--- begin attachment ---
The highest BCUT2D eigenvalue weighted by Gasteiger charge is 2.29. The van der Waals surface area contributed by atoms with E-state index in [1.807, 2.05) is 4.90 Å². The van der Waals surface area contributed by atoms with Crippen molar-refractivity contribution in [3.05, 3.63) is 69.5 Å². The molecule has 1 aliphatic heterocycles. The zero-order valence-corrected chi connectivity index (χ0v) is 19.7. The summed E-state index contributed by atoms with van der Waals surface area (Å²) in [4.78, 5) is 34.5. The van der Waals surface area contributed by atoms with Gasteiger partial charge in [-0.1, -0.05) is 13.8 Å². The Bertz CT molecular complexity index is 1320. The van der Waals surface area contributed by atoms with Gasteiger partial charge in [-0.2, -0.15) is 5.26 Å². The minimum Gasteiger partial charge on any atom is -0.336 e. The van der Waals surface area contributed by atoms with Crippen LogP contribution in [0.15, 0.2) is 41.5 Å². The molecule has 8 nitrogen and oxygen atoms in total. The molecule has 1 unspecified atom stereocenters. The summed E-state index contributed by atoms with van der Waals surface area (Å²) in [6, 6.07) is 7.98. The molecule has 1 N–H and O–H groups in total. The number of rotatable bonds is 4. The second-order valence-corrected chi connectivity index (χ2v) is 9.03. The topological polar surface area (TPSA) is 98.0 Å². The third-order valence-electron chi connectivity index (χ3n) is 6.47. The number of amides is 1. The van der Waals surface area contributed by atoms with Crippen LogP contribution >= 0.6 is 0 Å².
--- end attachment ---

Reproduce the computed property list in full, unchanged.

The highest BCUT2D eigenvalue weighted by Gasteiger charge is 2.29. The van der Waals surface area contributed by atoms with E-state index in [1.807, 2.05) is 4.90 Å². The van der Waals surface area contributed by atoms with Crippen molar-refractivity contribution in [3.05, 3.63) is 69.5 Å². The molecule has 1 aliphatic heterocycles. The zero-order valence-corrected chi connectivity index (χ0v) is 19.7. The summed E-state index contributed by atoms with van der Waals surface area (Å²) in [4.78, 5) is 34.5. The van der Waals surface area contributed by atoms with Gasteiger partial charge in [-0.1, -0.05) is 13.8 Å². The Bertz CT molecular complexity index is 1320. The van der Waals surface area contributed by atoms with Gasteiger partial charge in [-0.2, -0.15) is 5.26 Å². The minimum Gasteiger partial charge on any atom is -0.336 e. The van der Waals surface area contributed by atoms with Crippen LogP contribution in [0.15, 0.2) is 41.5 Å². The molecule has 8 nitrogen and oxygen atoms in total. The molecule has 1 unspecified atom stereocenters. The summed E-state index contributed by atoms with van der Waals surface area (Å²) in [6, 6.07) is 7.98. The molecule has 1 N–H and O–H groups in total. The number of rotatable bonds is 4. The second-order valence-corrected chi connectivity index (χ2v) is 9.03. The topological polar surface area (TPSA) is 98.0 Å². The third-order valence-electron chi connectivity index (χ3n) is 6.47. The number of amides is 1. The van der Waals surface area contributed by atoms with Crippen LogP contribution >= 0.6 is 0 Å².